This week let’s meet Bertrand 😊
Bertrand and his girlfriend manage an apartment in Belgium. It is located 50m from Blankenberge Beach and 90m from the Casino Blankenberge. The “Summer Paradise” offers its guests an amazing view of the beach from the private balcony. Moreover, guests can enjoy hiking in the area and are close to the city’s finest shopping street, which has a wide range of shops and restaurants.
Bertrand has been hosting since 2015.
Let’s hear his story! 🔊
So, Bernard, tell us, how long have you been hosting for? How and why did you start? How many properties do you manage?
My girlfriend and I started hosting this beach-side vacation rental about a year ago. It’s the first time I manage a property and it’s my only one. The rental is owned by my mother. It’s my hope that, by the time she gets old and wants to retire by the beach, this rental property is in full swing and can sustain her and give her something to be busy with. Right now it’s still my girlfriend and me who do all the work.
Are you an owner or a manager? Is this a part-time or full-time occupation for you?
This is something my girlfriend and I work on part-time. I work as a freelancer and my girlfriend is still looking for work. Up until now, we have been able to fit it in our schedule just fine. It’s possible that when my girlfriend becomes fully employed it will become too time-consuming and we either pass the rental on to someone else in my family or to an agency.
What is the best thing about hosting, and what are the biggest problems you face?
It’s basically ‘playing hotel’ and we have had a lot of fun setting up the property, pictures, and online listings. With the reactions of guests and ratings, you have a direct feedback loop concerning the work you do and the effort you put in. You can truly be your own boss in this endeavor.
The biggest issue I have right now is that by far the most time-consuming aspect is the cleaning (and driving to and from the property). As far as I know here in Belgium there is just no cost-effective way to outsource this. So either you do everything yourself or either you all but give up your profit margins. I’m not interested to get
What is one thing you wish you knew when you started hosting?
Really how you can’t underestimate the cleaning. It’s just not what you’re used to comparing to cleaning your own house. You can get your own house reasonably clean and feel comfortable. But when a guest enters a room they, righteously so, expect a 100% shiny look around with absolutely no spots or dust particles anywhere. Frankly, you spend two hours extra to get the property in a state of cleanliness that you won’t see anymore upon entering it as a guest after 20 minutes.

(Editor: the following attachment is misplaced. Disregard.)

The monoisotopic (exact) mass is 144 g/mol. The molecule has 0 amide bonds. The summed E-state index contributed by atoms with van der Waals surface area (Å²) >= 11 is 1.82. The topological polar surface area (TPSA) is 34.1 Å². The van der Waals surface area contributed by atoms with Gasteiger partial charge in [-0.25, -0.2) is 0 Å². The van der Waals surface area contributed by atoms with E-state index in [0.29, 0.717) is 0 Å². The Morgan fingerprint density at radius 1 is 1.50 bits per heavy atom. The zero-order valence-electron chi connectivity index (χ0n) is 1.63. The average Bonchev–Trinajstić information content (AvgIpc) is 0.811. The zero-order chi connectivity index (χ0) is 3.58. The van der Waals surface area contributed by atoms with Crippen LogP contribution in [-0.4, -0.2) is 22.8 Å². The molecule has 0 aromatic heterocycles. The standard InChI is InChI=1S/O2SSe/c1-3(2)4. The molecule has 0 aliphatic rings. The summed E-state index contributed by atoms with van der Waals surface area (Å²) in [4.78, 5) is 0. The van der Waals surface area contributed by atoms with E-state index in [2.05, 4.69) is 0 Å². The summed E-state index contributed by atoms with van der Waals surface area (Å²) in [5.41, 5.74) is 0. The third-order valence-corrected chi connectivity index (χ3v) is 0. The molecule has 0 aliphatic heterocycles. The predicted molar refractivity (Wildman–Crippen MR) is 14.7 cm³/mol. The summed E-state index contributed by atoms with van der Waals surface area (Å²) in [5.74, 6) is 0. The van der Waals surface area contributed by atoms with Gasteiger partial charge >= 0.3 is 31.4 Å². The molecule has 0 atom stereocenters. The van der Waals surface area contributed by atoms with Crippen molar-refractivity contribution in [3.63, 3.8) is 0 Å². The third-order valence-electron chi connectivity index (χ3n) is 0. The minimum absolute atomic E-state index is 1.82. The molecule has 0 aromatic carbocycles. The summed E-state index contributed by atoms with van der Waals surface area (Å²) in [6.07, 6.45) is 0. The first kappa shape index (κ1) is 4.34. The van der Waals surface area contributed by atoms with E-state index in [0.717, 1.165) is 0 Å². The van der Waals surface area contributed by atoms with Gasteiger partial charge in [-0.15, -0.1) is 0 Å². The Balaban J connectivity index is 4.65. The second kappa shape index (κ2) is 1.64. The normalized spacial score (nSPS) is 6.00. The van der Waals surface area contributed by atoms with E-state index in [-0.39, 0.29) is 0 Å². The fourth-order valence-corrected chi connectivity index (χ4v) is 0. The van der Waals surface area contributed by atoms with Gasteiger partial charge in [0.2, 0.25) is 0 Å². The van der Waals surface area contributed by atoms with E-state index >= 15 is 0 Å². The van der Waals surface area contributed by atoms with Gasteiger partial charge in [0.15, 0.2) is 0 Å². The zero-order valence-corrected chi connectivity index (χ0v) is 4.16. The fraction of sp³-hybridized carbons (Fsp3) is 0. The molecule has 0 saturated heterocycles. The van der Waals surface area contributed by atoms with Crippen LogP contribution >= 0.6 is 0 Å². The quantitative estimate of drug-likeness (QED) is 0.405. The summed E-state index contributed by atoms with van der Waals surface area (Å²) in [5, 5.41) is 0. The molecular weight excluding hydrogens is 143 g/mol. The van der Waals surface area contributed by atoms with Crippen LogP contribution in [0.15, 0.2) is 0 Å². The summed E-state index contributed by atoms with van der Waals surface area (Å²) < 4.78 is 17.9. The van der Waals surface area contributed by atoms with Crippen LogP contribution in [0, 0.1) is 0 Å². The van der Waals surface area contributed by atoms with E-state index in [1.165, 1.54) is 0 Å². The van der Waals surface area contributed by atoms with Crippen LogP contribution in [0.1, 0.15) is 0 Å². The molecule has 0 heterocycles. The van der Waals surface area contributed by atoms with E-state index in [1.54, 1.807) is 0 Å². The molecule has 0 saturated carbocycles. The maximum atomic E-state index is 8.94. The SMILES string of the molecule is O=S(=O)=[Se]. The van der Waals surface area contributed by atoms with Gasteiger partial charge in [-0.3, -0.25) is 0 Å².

What is the most important advice/tip you would give someone interested in becoming a short-term rental host?
It’s my mind quite easy to get going, even in a competitive market. You start off WAY too cheap. People will book you over other listings with more/better ratings. Yet offer an experience well above what the guest expects (think free snacks, drinks, or gifts upon entering the property). Then they give you excellent 5-star ratings. You continue to play the game of getting excellent ratings while you steadily up the price of your listing until you are one of those premium listings that are pretty expensive yet still are quite popular with guests.
It is my experience that high-paying customers are very demanding but also very respectful of your property. I think the horror stories of guests destroying properties are usually in the dirt-cheap range of properties. That’s why you want to start off affordable but steadily climb up in price as soon as you can.
Besides Syncbnb, are there any tools, devices, or software (eg. Remote keylocks, cameras, local guide apps, power meters, etc) you use? What is your experience with them?
We have an automatic NUKI lock and keypad so people can enter the property door with just a code. I wish I could recommend it but I made some mistakes entering PIN numbers and the system is now locked shut and out of order for weeks already. I think people should definitely NOT skimp on a key box for the home. It should be very high quality. I actually bought one from a locksmith who recommended it as “the key box that gave him the most headaches when people forgot the code.” Then, obviously don’t forget the code. 😅
Which channels do you list on? How much has your revenue increased since listing on multiple channels?
Booking, Airbnb, VRBO, direct website. 90% of our bookings come through Booking, yet we started on Airbnb. So if we had stuck with one channel, it’s clear we would have had far fewer bookings. To me, it’s clearly essential just to find your prime booking website alone. Our own website is cheaper and we recommend that one for repeat customers we already know and trust. It’s a mixed bag because while our own booking website is cheaper for us, I would hate having to file damage claims without a site like Booking. Never had to do this yet, though.
Besides listing on multiple channels, what other things can a host do to increase his/her bookings and revenue?
You should get serious trying to get every customer to 5-star as mentioned earlier. This would be by frequent and fast message reply to bookers, general politeness, gifts/snacks/drinks upon entering. You can maybe find a source of cheap quality sparkling wine and have every booker find a bottle upon entering. I know people who had great success in giving every booker a pair of those cheap disposable spa bath slippers. They cost nothing yet tourists go crazy over stuff like that.
You can find out more about Bertrand’s property here:
Direct Booking Website
Here are some photos to give you a better vision of Bertrand’s apartment (click for larger versions) 🧐